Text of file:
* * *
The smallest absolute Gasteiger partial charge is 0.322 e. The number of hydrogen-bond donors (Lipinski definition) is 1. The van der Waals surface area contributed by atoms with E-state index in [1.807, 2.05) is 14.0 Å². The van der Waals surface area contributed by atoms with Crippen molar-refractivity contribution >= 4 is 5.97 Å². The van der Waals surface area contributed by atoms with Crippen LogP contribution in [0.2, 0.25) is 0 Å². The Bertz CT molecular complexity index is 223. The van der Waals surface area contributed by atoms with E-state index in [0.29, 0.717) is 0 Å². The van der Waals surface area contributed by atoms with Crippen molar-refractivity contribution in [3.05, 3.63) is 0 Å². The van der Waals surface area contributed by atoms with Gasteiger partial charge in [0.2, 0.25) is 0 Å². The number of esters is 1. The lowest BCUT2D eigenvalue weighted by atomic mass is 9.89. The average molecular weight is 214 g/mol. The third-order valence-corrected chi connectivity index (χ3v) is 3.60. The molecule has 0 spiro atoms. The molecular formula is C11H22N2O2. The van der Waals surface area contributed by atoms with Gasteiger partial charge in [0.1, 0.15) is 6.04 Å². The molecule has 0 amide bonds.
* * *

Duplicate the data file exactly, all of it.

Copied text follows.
The smallest absolute Gasteiger partial charge is 0.322 e. The number of hydrogen-bond donors (Lipinski definition) is 1. The van der Waals surface area contributed by atoms with E-state index in [1.807, 2.05) is 14.0 Å². The van der Waals surface area contributed by atoms with Crippen molar-refractivity contribution >= 4 is 5.97 Å². The van der Waals surface area contributed by atoms with Crippen LogP contribution in [0.2, 0.25) is 0 Å². The Bertz CT molecular complexity index is 223. The van der Waals surface area contributed by atoms with E-state index in [0.29, 0.717) is 0 Å². The van der Waals surface area contributed by atoms with Crippen molar-refractivity contribution in [3.05, 3.63) is 0 Å². The van der Waals surface area contributed by atoms with Gasteiger partial charge in [0.2, 0.25) is 0 Å². The number of esters is 1. The lowest BCUT2D eigenvalue weighted by atomic mass is 9.89. The average molecular weight is 214 g/mol. The third-order valence-corrected chi connectivity index (χ3v) is 3.60. The molecule has 0 spiro atoms. The molecular formula is C11H22N2O2. The van der Waals surface area contributed by atoms with Gasteiger partial charge in [0.1, 0.15) is 6.04 Å². The molecule has 0 amide bonds.